Journal of Infectious Diseases and Medicine

ISSN: 2576-1420

Open Access

HIV in Older Adults-Challenges to Diagnosis and Treatment


Fernandes JE, Mobin, Betsy M and Sheethal NK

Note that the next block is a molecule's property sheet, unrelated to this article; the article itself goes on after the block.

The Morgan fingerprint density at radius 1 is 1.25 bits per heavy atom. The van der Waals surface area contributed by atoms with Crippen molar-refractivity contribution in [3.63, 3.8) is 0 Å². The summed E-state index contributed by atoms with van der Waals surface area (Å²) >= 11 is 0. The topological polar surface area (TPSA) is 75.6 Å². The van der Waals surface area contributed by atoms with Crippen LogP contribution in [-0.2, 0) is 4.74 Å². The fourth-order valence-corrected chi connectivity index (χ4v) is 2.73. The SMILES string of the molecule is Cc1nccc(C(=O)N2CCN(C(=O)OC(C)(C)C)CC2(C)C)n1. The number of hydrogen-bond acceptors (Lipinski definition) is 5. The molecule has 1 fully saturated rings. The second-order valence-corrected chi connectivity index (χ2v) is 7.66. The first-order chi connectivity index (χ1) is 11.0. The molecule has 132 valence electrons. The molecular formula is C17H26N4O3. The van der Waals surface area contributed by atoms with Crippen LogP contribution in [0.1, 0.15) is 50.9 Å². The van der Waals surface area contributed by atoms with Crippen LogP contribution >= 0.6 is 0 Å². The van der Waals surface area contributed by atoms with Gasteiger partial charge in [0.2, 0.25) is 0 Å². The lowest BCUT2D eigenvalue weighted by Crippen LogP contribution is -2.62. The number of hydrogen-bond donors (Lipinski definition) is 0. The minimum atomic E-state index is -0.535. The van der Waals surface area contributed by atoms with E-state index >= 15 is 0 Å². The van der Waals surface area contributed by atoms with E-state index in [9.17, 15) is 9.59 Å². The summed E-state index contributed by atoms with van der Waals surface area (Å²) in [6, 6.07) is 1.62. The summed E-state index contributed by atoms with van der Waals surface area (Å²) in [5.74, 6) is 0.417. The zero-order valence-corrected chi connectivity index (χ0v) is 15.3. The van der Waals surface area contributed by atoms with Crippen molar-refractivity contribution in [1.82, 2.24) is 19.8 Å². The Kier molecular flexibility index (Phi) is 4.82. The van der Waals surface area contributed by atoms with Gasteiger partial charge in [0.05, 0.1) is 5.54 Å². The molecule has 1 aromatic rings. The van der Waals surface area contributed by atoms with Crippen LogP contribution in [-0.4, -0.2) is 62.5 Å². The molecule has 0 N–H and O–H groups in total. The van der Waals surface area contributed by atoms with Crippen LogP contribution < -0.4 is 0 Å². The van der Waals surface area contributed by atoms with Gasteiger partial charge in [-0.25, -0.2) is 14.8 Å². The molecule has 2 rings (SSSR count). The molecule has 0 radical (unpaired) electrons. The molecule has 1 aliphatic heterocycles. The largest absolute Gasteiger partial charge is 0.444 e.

Objective: The wide access of antiretroviral treatment has led to an increase in the number of people living with HIV who aged 50 or older. This study aims to understand the clinical profile of HIV/AIDS in older adults thereby attempting to close the knowledge gap that prevents early detection and prompt therapy in this particular age group. Materials and methods: A total of 41 patients’ ≥ 50 years of age admitted to medical wards of a tertiary care centre diagnosed to have HIV infection were included in this prospective cross-sectional study. Results: Majority of the patients belonged to the age group of 50-55 years with a male: female ratio of 2.15:1. Ninety percent were married with good family support and reported adherence to drug regimens. 68% of males had multiple sexual partners. Most of the patients belonged to a low socioeconomic status, were illiterate and had no knowledge of the disease prior to initial diagnosis. Fever and weight loss were the commonly reported symptoms and pallor, generalized lymphadenopathy and hepatosplenomegaly were the common signs at presentation. Twenty patients were newly diagnosed with AIDS. The mean CD4 count in treatment naïve and treatment experienced patients were 159.03 cells/μl and 265.13 cells/μl respectively. In our study population, 32 subjects presented two or more concurrent opportunistic infections at clinical presentation. Conclusion: HIV awareness programs must be directed to include not only high risk groups and young adults but also the elderly and women, especially those of poor socioeconomic strata.


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